Imports of Road Salt to New York Region Rise 171 Percent
Imports of road salt – a valuable commodity in high demand as the region struggles through a harsh winter season – rose sharply at the Port of New York and New Jersey in 2003. That’s good news for state and local road department crews who will rely on this supply during tonight’s snowstorm, which is expected to dump up to six inches of snow.
More than 2.5 million metric tons of road salt – enough to fill approximately 89,000 trucks or approximately 32,000 rail cars – was imported into the port between January and October of 2003, a 171 percent increase over the 946,000 metric tons imported during that same period in 2002.
The road salt is imported from Chile, the Bahamas, Mexico, the Netherlands Antilles and Egypt.
Port Authority Port Commerce Director Richard M. Larrabee said, “The port is a driving force in the region’s economy, attracting international shippers with goods like road salt that consumers need. As we prepare for what promises to be a rough winter, imports like road salt are a perfect example of the critical role the port plays in the everyday lives of those who live and work in the region. When commodities such as road salt, beverages, clothing and furniture come into our port, it helps satisfy the needs of millions of consumers, and also stimulates the regional economy.”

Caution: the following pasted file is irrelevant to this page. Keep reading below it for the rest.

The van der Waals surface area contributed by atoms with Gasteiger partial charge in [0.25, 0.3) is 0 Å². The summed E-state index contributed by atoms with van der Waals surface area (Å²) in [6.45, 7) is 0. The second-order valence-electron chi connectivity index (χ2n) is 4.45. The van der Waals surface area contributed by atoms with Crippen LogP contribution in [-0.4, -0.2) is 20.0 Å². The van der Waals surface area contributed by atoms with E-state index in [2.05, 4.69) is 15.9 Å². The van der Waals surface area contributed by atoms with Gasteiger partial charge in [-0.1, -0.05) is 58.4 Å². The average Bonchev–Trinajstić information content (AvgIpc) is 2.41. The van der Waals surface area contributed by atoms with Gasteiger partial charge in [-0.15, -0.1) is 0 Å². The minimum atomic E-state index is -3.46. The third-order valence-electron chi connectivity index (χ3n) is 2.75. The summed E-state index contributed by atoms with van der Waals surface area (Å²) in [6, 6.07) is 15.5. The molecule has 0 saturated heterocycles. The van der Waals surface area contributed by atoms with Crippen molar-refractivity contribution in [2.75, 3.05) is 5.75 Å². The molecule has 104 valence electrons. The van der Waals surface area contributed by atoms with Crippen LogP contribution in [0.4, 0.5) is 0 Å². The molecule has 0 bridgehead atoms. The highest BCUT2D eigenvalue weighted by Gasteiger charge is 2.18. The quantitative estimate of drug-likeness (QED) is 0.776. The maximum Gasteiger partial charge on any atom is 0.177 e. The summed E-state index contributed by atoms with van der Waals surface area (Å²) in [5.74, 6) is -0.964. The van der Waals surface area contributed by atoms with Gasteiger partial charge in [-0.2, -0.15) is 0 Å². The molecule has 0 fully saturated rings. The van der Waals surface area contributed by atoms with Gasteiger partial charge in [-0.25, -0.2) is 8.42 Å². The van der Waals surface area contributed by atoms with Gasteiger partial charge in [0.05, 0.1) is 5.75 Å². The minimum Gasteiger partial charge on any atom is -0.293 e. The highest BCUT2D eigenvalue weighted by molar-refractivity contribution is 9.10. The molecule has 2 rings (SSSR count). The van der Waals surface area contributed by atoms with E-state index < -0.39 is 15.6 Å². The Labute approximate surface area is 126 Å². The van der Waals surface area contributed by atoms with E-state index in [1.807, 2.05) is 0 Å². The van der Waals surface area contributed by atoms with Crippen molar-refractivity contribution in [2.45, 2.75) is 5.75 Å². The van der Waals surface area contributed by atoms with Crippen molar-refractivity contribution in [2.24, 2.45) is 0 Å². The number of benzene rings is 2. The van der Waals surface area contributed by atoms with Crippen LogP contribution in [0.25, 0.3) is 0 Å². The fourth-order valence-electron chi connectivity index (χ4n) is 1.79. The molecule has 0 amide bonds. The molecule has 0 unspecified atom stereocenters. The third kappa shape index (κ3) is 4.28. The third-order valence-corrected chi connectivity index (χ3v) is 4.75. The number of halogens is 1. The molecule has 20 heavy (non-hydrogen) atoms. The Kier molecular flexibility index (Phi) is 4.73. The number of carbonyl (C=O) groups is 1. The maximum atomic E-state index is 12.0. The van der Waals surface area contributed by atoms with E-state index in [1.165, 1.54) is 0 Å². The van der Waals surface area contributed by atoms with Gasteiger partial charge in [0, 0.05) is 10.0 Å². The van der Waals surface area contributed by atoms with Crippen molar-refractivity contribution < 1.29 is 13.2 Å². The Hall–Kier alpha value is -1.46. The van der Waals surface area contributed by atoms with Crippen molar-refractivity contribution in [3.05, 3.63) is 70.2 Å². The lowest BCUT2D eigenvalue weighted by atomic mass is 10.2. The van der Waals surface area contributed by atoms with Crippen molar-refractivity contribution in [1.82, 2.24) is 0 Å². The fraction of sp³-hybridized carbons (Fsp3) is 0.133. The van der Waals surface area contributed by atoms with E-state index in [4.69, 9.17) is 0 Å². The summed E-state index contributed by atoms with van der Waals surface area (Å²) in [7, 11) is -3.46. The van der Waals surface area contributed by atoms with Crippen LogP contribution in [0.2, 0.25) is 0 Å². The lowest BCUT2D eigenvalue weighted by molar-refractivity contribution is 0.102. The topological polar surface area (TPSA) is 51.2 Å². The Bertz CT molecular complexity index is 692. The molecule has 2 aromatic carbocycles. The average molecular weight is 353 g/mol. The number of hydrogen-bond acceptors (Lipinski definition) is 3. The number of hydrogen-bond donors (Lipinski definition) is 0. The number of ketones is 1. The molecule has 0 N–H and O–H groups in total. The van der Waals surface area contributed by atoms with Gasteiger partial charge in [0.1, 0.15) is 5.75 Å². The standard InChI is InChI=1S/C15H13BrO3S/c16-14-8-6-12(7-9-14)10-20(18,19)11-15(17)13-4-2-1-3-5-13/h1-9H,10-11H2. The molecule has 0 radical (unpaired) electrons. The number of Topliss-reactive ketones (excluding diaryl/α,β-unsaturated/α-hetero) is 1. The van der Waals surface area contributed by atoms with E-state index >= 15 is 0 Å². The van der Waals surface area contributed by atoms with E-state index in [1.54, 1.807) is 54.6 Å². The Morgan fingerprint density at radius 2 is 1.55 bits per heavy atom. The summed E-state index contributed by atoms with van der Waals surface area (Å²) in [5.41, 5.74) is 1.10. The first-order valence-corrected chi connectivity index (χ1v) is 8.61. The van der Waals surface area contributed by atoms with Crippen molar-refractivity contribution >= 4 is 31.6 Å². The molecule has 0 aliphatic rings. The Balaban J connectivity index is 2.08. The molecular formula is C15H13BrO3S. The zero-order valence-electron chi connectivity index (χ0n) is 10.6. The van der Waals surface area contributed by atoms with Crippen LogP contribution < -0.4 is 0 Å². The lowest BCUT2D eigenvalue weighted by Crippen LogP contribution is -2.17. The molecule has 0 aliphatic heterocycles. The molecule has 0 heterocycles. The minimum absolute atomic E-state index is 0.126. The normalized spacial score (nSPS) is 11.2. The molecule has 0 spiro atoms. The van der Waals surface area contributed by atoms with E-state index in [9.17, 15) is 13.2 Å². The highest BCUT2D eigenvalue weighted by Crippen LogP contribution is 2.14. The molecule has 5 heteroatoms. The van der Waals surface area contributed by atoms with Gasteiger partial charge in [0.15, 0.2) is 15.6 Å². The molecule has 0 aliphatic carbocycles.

After the salt arrives in the port, it is stored by private companies that lease space at the marine terminals. State, county and municipal transportation departments contract with independent truckers to periodically pick up the salt and deliver it to their facilities.
The Port Authority of New York and New Jersey operates many of the busiest and most important transportation links in the region. They include John F. Kennedy International, Newark Liberty International, LaGuardia and Teterboro airports; AirTrain JFK and AirTrain Newark; the George Washington Bridge; the Lincoln and Holland tunnels; the three bridges between Staten Island and New Jersey; the PATH (Port Authority Trans-Hudson) rapid-transit rail system; the Downtown Manhattan Heliport; Port Newark; the Elizabeth-Port Authority Marine Terminal; the Howland Hook Marine Terminal on Staten Island; the Brooklyn Piers/Red Hook Container Terminal; and the Port Authority Bus Terminal in midtown Manhattan. The agency also owns the 16-acre World Trade Center site in Lower Manhattan. The Port Authority is financially self-supporting and receives no tax revenue from either state.